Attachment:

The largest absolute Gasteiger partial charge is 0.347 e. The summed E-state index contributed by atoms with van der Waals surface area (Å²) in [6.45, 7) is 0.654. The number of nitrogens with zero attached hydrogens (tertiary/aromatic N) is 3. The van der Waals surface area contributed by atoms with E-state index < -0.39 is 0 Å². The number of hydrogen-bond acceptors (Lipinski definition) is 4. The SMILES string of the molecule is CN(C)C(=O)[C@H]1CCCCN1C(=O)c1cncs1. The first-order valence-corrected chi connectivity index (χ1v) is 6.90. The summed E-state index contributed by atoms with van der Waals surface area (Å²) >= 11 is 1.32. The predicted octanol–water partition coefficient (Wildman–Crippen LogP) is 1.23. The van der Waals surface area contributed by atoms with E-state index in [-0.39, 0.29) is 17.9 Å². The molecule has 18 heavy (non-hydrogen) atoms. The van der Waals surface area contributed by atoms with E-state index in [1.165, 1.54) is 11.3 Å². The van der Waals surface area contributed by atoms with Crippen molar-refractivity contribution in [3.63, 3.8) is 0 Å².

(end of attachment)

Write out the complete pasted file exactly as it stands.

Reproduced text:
The largest absolute Gasteiger partial charge is 0.347 e. The summed E-state index contributed by atoms with van der Waals surface area (Å²) in [6.45, 7) is 0.654. The number of nitrogens with zero attached hydrogens (tertiary/aromatic N) is 3. The van der Waals surface area contributed by atoms with E-state index < -0.39 is 0 Å². The number of hydrogen-bond acceptors (Lipinski definition) is 4. The SMILES string of the molecule is CN(C)C(=O)[C@H]1CCCCN1C(=O)c1cncs1. The first-order valence-corrected chi connectivity index (χ1v) is 6.90. The summed E-state index contributed by atoms with van der Waals surface area (Å²) >= 11 is 1.32. The predicted octanol–water partition coefficient (Wildman–Crippen LogP) is 1.23. The van der Waals surface area contributed by atoms with E-state index in [-0.39, 0.29) is 17.9 Å². The molecule has 18 heavy (non-hydrogen) atoms. The van der Waals surface area contributed by atoms with E-state index in [1.165, 1.54) is 11.3 Å². The van der Waals surface area contributed by atoms with Crippen molar-refractivity contribution in [3.63, 3.8) is 0 Å².